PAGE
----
The Psychology of Chronic Illness and Food

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The Psychology of Chronic Illness and Food

Understanding the Emotional Side of Chronic Health Conditions

By Ann Goebel-Fabbri, PhD, Assistant Professor of Psychiatry, Harvard Medical School, Boston, MA

“Why aren’t you exercising?”

“You can’t eat that!”

“What would you doctor say about that choice?”

good food, health and lifeCoping with statements like these, no matter how well intended, is just one of the challenges of living with a chronic health condition. People typically mean well and try to be supportive but often don’t understand what they could do that would actually feel supportive. This can leave a person feeling misunderstood, judged, and even somewhat rebellious at times.

People can also feel isolated with their disease or condition – like they’re the only one who hates it and is struggling. They can often be the only one they know who has the disease.

Anger, burnout, and worry can also be common responses to the ongoing stress of chronic conditions and the burden of managing them. People may be told they are “in denial,” when they are actually having an understandable response to something that nobody would want.

Major depression can result when these things intensify. Symptoms include feeling sad or irritable much of the time, no longer finding pleasure in things, changes in appetite and/or sleep, decreased motivation, low self-esteem, and at worst thoughts of death or suicide. Depression and anxiety occur at higher rates in people with some chronic diseases. They can also contribute to worsened symptoms of the disease and more difficulty managing it independently. In this situation both the depression and the chronic disease require attention and treatment. Depression can be very successfully treated with a combination of medicine and therapy. However, when a chronic disease is present, the prescriber must make certain that the medicines are safe and do not interact poorly with any others being taken. Ideally, the mental health and medical teams would be in close communication so that both agree with the approach to take.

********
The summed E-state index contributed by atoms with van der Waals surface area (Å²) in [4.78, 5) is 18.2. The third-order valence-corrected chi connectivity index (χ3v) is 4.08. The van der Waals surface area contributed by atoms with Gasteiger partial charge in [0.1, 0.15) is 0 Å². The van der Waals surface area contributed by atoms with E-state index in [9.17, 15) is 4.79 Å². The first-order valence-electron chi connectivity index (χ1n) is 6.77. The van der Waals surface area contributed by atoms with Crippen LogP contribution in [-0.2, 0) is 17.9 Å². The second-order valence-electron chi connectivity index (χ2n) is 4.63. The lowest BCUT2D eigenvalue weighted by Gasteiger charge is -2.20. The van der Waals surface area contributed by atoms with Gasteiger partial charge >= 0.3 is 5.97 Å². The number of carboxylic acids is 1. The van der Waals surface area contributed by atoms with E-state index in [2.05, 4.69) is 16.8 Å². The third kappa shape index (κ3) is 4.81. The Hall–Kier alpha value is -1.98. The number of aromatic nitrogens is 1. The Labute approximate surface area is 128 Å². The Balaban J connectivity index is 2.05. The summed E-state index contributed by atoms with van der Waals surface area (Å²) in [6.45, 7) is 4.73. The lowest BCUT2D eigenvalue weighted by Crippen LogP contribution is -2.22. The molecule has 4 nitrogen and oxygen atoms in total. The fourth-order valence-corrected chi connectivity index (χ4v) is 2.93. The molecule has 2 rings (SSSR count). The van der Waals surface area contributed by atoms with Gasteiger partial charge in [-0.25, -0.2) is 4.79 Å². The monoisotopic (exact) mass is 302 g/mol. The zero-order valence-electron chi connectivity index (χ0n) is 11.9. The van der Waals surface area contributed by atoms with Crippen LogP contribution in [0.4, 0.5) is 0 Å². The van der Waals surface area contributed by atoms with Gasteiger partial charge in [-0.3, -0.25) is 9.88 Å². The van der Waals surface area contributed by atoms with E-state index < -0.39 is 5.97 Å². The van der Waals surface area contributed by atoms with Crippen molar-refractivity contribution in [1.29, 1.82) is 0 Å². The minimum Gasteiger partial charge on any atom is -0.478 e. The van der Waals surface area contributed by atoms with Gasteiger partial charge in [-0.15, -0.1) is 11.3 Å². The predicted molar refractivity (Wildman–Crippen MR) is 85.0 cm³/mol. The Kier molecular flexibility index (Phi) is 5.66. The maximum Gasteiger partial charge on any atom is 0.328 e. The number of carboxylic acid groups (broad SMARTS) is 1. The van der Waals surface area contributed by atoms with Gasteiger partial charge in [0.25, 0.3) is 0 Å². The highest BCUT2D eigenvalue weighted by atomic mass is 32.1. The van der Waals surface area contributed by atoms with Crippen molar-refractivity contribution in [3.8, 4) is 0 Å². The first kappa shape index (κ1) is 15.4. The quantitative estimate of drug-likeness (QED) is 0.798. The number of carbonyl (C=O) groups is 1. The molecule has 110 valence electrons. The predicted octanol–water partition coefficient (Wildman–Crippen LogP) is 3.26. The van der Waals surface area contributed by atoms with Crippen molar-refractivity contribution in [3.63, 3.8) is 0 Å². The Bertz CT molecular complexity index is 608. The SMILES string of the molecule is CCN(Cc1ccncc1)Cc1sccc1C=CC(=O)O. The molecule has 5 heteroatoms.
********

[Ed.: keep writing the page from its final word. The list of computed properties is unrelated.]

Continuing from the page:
Despite chronic conditions adding genuine difficulty and stress to life, there are many ways to ask for and receive support in order to improve and maintain positive coping and high quality of life.

Practical suggestions for coping:

  1. Learn how to assertively communicate what you need in order to feel supported by your loved ones. This means speak about it in a way that doesn’t leave them feeling defensive or upset.
  2. Find a healthcare team that you like and trust to speak openly with about how your condition hits you emotionally. If you feel self-conscious or judged, you won’t feel comfortable showing them when you’re feeling vulnerable.
  3. If you feel like you’re “doing it all wrong” and not managing your condition, try to identify at least one thing that you feel confident you are “doing right” in managing your condition.
  4. Consider finding and attending a support group with others who have your condition. This could be in “real life” or online.
  5. If you feel it could help, connect with a therapist. Ask your healthcare team for recommendations.
  6. Remember that accepting the condition does not mean liking the condition. It is about tolerating that you have to learn a way to live side by side with it.
  7. Don’t let your condition become your identity. Be sure to keep doing things you loved to do prior to being diagnosed. You can hate the disease but still have fun and be yourself at the same time.
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